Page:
How to grow Cosmos Seeds

Cosmos grow easily in beds and make great cut flowers. When established, the plants can handle drought, poor soil conditions, and general neglect. They even self-sow. This is a truly low-maintenance plant.

While some pests, like aphids, flea beetles, and thrips, do enjoy cosmos, they're easy to control with a strong spray of water or insecticidal soap. Aster yellow, bacterial wilt, and powdery mildew may also affect cosmos. Space plants accordingly to ensure good airflow to avoid diseases.

Light: For the best flowering, choose a site that gets full sun. Cosmos seeds will grow in partial shade but will have fewer blooms and are less vigorous when planted in shady areas. They thrive under uninterrupted full sun in the hottest conditions. These plants are native to the arid regions of Mexico and Central and South America, so they will thrive in conditions that mimic those found in these regions.

Image: Cosmos Bipinnatus Fizzy Rose Picotee
Cosmos Bipinnatus Fizzy Rose Picotee

Cosmos plants prefer neutral to slightly acidic soil although they will grow in poor soil where many other flowering plants languish. Cosmos perform best in medium moisture, well-drained soils, but they will perform adequately even in dry soils. Avoid soils that are too rich, which can cause the plants to get too tall and flop over. You can prevent this by staking the plants or growing them close enough to other plants that can support them.

Water: Once established, you should not need to water your cosmos plants at all unless there is a prolonged drought. Where water is limited, these are the last plants that require irrigation.

Temperature and Humidity: Hot weather is ideal for cosmos, and they thrive under nearly any humidity level.

Fertilizer: Unless your plants seem to be struggling, there is no need for fertilizer. Cosmos can handle poor soil, and fertilizing can actually have a negative impact. Too much fertilizer can create strong plants with lots of foliage—but few blooms.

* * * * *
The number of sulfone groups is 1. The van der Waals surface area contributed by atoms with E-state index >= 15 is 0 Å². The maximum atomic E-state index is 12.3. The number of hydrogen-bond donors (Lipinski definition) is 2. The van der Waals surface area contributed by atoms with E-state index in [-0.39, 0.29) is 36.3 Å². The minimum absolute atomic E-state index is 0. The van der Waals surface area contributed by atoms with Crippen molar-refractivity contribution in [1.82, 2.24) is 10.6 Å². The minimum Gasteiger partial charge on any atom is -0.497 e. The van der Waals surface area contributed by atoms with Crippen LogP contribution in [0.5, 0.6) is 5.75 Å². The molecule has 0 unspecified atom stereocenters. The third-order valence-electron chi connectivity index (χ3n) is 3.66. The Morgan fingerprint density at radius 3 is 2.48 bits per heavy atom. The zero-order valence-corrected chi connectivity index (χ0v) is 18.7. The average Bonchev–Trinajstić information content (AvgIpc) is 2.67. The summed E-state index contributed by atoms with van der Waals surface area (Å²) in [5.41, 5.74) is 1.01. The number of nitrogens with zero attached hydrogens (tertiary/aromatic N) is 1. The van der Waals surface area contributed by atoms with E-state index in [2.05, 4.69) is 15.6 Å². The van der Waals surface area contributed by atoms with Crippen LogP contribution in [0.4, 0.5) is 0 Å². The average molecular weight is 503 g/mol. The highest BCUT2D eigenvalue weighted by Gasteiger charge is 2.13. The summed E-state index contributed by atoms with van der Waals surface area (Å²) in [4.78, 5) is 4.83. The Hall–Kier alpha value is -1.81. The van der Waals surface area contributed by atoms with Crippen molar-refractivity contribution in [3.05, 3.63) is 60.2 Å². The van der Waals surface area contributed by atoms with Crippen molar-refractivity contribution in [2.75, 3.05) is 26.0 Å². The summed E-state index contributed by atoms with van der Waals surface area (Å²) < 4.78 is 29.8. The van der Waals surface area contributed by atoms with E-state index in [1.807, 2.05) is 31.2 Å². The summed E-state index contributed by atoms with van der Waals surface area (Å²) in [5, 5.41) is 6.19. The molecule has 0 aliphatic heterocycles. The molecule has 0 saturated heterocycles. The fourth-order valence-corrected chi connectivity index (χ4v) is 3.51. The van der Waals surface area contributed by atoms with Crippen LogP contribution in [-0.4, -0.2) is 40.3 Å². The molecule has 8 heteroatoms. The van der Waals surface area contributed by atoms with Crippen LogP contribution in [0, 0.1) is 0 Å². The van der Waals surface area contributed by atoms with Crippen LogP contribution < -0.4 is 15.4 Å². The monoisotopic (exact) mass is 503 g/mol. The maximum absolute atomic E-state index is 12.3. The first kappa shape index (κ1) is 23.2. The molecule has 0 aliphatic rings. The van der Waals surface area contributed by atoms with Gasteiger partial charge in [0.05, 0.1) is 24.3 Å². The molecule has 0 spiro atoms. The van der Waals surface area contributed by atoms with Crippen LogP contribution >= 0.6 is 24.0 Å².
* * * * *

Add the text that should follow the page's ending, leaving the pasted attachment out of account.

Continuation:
Pruning: The only real maintenance cosmos plants need is deadheading which will prolong the flowering season. If you fall behind, simply shear the plants by about one-third, when most of the flowers have faded. This produces a second flush of leaves and flowers.

Propagating Cosmos: These plants readily self-seed, and it is also easy to collect the dried seeds at the end of the season to save for next year. Remember that seeds from hybrid varieties may not "come true" to the parent plant and may produce plants that revert to the species.

White Cosmos Flowers Seeds

Growing From Seeds: Although nursery seedlings are available, cosmos are so easy to grow from seeds that it makes little sense to overspend by buying nursery plants. You can start cosmos seeds indoors, four to six weeks before the last frost, but cosmos sown outdoors directly in the garden will quickly catch up. Cosmos typically germinate within 7 days at 23 degrees C, followed by flowering in about 50–60 days.

Many suppliers recommend precise spacing, such as at 60cm intervals, but at Fontana Seeds we believe you will get a better display if you simply scatter the seeds and let the plants support each other as they grow. You can always thin if you need to, moving the extra plants to another part of the garden.

Wait until all danger of frost has passed before sowing or transplanting outdoors. Cosmos grow very quickly but can be killed by a late frost, so don't rush it.

Do cosmos come back every year?
Cosmos is a moderate reseeder, which means that it drops plenty of seeds to bring it back year after year without becoming an uncontrollable nuisance. For cosmos to reseed itself, you have to leave the faded flowers in place long enough for seeds to form.

How do you start cosmos seeds indoors?
Start cosmos seeds in flats or pots indoors. Planting containers should be at least 7cm deep with drainage holes. Fill the containers almost full with starting medium, scatter the seeds thinly over the surface or place them about 2.5cm apart, then cover the seeds with 0.5cm of medium.

Can Cosmos survive winter?
They are not hardy and if you leave them in your borders over winter there is a real chance they will be killed by a sharp frost, or rot in cold wet soil.

Is Cosmos an annual or perennial?
Cosmos are half-hardy annuals with daisy-like flowers that are easy to grow from seed and are incredibly long flowering, from midsummer until the first frosts.

What to do with Cosmos after flowering?
You can cut the flowers off anytime after blooming, but it's best to pick some right when the petals have opened. If you cut the blossoms on good stems when they first open, they'll last more than a week in water. Simply strip off the lower leaves and put them in a vase.

Read the most frequently asked questions about cosmos seeds

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